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Ice Crystal Icing Test Design and Execution for the ALF502 Vane Segment in the NRC RATFac Cascade Rig
ISSN: 2641-9637, e-ISSN: 2641-9645
Published June 10, 2019 by SAE International in United States
Citation: Fuleki, D., Neuteboom, M., and Chalmers, J., "Ice Crystal Icing Test Design and Execution for the ALF502 Vane Segment in the NRC RATFac Cascade Rig," SAE Int. J. Adv. & Curr. Prac. in Mobility 2(1):4-14, 2020, https://doi.org/10.4271/2019-01-1925.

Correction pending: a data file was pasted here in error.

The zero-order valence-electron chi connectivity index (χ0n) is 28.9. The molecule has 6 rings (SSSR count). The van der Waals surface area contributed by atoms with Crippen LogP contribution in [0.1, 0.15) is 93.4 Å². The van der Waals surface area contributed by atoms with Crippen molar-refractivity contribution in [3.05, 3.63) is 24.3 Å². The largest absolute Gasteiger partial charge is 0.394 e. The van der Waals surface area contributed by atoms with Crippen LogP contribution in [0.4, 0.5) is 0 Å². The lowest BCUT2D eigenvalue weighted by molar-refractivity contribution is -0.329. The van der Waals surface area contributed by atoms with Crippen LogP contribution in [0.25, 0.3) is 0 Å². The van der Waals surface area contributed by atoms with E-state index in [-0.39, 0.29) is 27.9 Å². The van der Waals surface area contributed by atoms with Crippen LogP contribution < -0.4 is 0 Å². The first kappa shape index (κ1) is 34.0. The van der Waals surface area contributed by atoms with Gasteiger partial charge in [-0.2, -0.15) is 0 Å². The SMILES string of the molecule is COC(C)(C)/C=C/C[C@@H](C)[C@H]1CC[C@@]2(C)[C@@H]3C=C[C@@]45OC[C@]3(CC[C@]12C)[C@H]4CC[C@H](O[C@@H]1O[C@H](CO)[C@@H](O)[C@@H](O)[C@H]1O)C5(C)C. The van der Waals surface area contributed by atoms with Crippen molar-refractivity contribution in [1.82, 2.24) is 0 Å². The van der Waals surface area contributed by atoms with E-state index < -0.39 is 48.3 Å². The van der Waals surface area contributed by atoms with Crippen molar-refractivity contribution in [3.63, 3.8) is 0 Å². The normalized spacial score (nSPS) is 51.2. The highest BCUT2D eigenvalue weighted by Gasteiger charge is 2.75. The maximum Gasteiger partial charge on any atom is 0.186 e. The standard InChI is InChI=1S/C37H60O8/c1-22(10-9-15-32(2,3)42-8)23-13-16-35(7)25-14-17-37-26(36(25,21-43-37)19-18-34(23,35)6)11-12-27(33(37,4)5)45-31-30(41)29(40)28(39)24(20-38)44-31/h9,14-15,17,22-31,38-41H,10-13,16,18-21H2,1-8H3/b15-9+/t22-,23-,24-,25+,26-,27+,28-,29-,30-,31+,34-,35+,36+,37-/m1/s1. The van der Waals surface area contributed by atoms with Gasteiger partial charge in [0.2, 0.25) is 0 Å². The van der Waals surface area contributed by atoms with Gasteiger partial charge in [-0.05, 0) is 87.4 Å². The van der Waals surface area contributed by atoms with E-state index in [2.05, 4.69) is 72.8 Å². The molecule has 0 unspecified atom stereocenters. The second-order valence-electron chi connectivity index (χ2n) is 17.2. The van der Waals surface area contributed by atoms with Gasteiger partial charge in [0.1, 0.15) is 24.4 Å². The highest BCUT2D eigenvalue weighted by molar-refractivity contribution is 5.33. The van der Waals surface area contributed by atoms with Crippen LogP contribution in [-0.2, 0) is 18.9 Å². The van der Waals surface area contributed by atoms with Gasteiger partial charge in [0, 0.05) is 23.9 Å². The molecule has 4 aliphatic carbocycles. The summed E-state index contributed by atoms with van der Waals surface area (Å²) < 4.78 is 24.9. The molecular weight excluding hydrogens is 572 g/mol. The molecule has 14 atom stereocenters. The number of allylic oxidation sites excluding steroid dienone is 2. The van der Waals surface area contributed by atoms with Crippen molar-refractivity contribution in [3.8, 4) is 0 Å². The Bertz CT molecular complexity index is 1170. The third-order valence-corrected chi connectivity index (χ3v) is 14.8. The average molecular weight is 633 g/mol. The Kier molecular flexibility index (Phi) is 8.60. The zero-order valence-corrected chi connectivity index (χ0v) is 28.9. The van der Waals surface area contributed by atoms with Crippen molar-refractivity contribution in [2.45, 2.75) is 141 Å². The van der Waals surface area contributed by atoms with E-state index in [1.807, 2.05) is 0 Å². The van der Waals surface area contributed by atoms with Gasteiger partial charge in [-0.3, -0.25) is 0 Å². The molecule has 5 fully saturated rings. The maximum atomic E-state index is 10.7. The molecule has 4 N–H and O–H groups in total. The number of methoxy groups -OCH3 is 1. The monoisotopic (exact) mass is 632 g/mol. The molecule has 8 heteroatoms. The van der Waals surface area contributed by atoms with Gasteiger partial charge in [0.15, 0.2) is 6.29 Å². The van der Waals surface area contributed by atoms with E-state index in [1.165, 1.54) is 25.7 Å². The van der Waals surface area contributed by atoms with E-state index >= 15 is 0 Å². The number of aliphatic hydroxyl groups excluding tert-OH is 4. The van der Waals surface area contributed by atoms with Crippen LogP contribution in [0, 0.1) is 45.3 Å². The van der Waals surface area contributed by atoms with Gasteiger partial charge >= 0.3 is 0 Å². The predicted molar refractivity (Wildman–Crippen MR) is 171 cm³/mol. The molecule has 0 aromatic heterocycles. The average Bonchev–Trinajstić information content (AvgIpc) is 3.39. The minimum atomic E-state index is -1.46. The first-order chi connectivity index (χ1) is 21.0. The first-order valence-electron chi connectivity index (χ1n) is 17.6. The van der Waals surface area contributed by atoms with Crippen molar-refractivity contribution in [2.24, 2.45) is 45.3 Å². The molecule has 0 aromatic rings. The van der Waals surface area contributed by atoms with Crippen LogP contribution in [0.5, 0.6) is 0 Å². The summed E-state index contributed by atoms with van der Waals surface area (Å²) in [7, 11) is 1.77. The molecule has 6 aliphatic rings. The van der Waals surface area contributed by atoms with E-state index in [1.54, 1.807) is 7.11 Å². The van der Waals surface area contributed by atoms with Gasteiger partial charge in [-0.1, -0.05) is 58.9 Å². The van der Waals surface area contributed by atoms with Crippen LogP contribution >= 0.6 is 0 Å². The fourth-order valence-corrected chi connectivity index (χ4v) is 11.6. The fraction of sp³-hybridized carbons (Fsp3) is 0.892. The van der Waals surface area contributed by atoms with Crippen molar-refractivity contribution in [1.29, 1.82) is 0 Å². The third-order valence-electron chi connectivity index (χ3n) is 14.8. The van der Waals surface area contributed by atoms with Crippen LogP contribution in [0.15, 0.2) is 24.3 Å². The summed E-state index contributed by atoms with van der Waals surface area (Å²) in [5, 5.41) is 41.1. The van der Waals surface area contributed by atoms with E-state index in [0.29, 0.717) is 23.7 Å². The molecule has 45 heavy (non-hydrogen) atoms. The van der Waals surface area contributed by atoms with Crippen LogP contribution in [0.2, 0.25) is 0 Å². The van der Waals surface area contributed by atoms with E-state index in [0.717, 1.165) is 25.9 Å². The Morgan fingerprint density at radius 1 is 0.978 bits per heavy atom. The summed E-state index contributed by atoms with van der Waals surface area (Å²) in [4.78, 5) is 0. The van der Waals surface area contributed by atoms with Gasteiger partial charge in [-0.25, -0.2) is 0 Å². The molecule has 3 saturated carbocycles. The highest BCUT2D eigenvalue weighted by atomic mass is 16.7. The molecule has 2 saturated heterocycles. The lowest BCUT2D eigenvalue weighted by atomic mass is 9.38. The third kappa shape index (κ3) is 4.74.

Understanding the behaviour of ice crystal ice (ICI) accretion and shedding inside an aircraft engine is important for safe and reliable engine operation in flight and to meet new airworthiness regulations. A significant advancement in this understanding came from two engine test campaigns carried out on a Honeywell ALF502 turbofan, led by the Ice Crystal Consortium (ICC) and NASA. However, it is often desirable to conduct smaller scale component level tests to both decrease costs and increase the amount of data obtainable, given a component is more accessible when removed from an engine and therefore easier to instrument and observe. That was the purpose of the work discussed in this paper where a segment of an ALF502 low pressure exit guide vane ring was installed in the NRC RATFac ICI cascade rig. The existing cascade rig was modified to accommodate the vane segment which allowed for the instrumentation already available on the rig to be used to characterize the ICI environment. The test article fixturing was designed to match the engine aerodynamics as much as possible but also allow for a large suite of instrumentation including temperatures, pressures, video, ultrasound ice accretion sensors and systems for wall heating and anti-icing. The test was able to characterize accretion versus a wide range of ICI conditions, determine the effect of wall heating and define accretion boundaries. With the wide range of test parameters that were independently and precisely controlled and the instrumentation available to measure them, the understanding of accretion in the vane segment was expanded relative to that seen in the engine test. Accretion was seen on the test article in the location observed in the engine with similar morphology. Further analysis of the test data could demonstrate the added value of a rotating rig test.